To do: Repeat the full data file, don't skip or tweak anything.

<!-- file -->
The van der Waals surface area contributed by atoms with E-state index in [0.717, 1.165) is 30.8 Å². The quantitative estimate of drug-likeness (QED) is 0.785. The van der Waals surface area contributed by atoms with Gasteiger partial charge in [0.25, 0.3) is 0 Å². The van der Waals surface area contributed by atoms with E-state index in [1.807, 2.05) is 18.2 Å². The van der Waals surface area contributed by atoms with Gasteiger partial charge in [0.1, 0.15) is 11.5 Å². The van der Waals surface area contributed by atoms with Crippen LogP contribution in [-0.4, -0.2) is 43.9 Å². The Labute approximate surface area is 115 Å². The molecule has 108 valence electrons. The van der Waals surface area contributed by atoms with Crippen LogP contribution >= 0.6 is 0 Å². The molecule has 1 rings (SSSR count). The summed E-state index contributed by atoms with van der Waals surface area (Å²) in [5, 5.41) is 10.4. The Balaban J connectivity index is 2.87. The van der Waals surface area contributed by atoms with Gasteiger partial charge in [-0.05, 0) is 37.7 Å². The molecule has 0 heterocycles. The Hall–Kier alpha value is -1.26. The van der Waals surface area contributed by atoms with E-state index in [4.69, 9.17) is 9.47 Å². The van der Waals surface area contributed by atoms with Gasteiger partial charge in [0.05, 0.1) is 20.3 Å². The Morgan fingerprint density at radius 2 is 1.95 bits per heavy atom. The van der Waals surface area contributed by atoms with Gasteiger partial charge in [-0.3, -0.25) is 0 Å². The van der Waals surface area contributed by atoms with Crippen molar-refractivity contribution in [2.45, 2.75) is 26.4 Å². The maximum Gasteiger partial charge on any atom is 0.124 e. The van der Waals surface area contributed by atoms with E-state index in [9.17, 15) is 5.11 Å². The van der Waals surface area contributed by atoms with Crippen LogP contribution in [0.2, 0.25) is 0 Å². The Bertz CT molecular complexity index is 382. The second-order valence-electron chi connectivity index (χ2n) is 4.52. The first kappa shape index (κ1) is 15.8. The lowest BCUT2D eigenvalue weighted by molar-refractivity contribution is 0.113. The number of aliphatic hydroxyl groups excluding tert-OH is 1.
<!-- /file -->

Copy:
The van der Waals surface area contributed by atoms with E-state index in [0.717, 1.165) is 30.8 Å². The quantitative estimate of drug-likeness (QED) is 0.785. The van der Waals surface area contributed by atoms with Gasteiger partial charge in [0.25, 0.3) is 0 Å². The van der Waals surface area contributed by atoms with E-state index in [1.807, 2.05) is 18.2 Å². The van der Waals surface area contributed by atoms with Gasteiger partial charge in [0.1, 0.15) is 11.5 Å². The van der Waals surface area contributed by atoms with Crippen LogP contribution in [-0.4, -0.2) is 43.9 Å². The Labute approximate surface area is 115 Å². The molecule has 108 valence electrons. The van der Waals surface area contributed by atoms with Crippen LogP contribution >= 0.6 is 0 Å². The molecule has 1 rings (SSSR count). The summed E-state index contributed by atoms with van der Waals surface area (Å²) in [5, 5.41) is 10.4. The Balaban J connectivity index is 2.87. The van der Waals surface area contributed by atoms with Gasteiger partial charge in [-0.05, 0) is 37.7 Å². The molecule has 0 heterocycles. The Hall–Kier alpha value is -1.26. The van der Waals surface area contributed by atoms with E-state index in [4.69, 9.17) is 9.47 Å². The van der Waals surface area contributed by atoms with Gasteiger partial charge in [0.05, 0.1) is 20.3 Å². The Morgan fingerprint density at radius 2 is 1.95 bits per heavy atom. The van der Waals surface area contributed by atoms with Gasteiger partial charge in [-0.3, -0.25) is 0 Å². The van der Waals surface area contributed by atoms with Crippen molar-refractivity contribution in [2.45, 2.75) is 26.4 Å². The maximum Gasteiger partial charge on any atom is 0.124 e. The van der Waals surface area contributed by atoms with E-state index in [9.17, 15) is 5.11 Å². The van der Waals surface area contributed by atoms with Crippen LogP contribution in [0.2, 0.25) is 0 Å². The Bertz CT molecular complexity index is 382. The second-order valence-electron chi connectivity index (χ2n) is 4.52. The first kappa shape index (κ1) is 15.8. The lowest BCUT2D eigenvalue weighted by molar-refractivity contribution is 0.113. The number of aliphatic hydroxyl groups excluding tert-OH is 1.